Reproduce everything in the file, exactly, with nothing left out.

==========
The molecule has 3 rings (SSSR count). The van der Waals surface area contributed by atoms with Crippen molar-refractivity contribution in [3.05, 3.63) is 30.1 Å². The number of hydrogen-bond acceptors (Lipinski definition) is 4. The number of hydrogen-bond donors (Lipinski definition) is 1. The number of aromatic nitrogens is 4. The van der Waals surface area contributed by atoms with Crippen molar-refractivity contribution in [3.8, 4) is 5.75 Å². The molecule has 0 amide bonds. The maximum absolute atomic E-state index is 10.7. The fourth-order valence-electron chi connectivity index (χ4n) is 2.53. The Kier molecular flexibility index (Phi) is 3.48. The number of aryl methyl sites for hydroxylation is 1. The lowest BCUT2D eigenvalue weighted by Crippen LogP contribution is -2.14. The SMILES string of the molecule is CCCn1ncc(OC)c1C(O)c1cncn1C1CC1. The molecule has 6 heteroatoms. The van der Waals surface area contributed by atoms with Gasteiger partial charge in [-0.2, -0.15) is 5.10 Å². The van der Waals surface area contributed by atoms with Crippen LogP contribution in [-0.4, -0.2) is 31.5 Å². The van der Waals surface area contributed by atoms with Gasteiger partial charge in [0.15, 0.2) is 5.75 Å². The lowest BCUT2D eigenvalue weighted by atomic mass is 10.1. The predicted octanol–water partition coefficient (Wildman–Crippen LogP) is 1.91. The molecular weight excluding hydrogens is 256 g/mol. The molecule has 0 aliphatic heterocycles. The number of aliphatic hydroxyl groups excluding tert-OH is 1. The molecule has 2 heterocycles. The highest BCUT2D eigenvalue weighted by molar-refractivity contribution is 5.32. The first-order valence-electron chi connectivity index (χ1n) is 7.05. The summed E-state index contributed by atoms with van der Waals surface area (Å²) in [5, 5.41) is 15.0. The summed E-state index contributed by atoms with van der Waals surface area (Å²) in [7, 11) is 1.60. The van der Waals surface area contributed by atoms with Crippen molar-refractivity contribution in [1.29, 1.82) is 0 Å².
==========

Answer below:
The molecule has 3 rings (SSSR count). The van der Waals surface area contributed by atoms with Crippen molar-refractivity contribution in [3.05, 3.63) is 30.1 Å². The number of hydrogen-bond acceptors (Lipinski definition) is 4. The number of hydrogen-bond donors (Lipinski definition) is 1. The number of aromatic nitrogens is 4. The van der Waals surface area contributed by atoms with Crippen molar-refractivity contribution in [3.8, 4) is 5.75 Å². The molecule has 0 amide bonds. The maximum absolute atomic E-state index is 10.7. The fourth-order valence-electron chi connectivity index (χ4n) is 2.53. The Kier molecular flexibility index (Phi) is 3.48. The number of aryl methyl sites for hydroxylation is 1. The lowest BCUT2D eigenvalue weighted by Crippen LogP contribution is -2.14. The SMILES string of the molecule is CCCn1ncc(OC)c1C(O)c1cncn1C1CC1. The molecule has 6 heteroatoms. The van der Waals surface area contributed by atoms with Gasteiger partial charge in [-0.2, -0.15) is 5.10 Å². The van der Waals surface area contributed by atoms with Crippen LogP contribution in [-0.4, -0.2) is 31.5 Å². The van der Waals surface area contributed by atoms with Gasteiger partial charge in [0.15, 0.2) is 5.75 Å². The lowest BCUT2D eigenvalue weighted by atomic mass is 10.1. The predicted octanol–water partition coefficient (Wildman–Crippen LogP) is 1.91. The molecular weight excluding hydrogens is 256 g/mol. The molecule has 0 aliphatic heterocycles. The number of aliphatic hydroxyl groups excluding tert-OH is 1. The molecule has 2 heterocycles. The highest BCUT2D eigenvalue weighted by molar-refractivity contribution is 5.32. The first-order valence-electron chi connectivity index (χ1n) is 7.05. The summed E-state index contributed by atoms with van der Waals surface area (Å²) in [5, 5.41) is 15.0. The summed E-state index contributed by atoms with van der Waals surface area (Å²) in [7, 11) is 1.60. The van der Waals surface area contributed by atoms with Crippen molar-refractivity contribution in [1.29, 1.82) is 0 Å².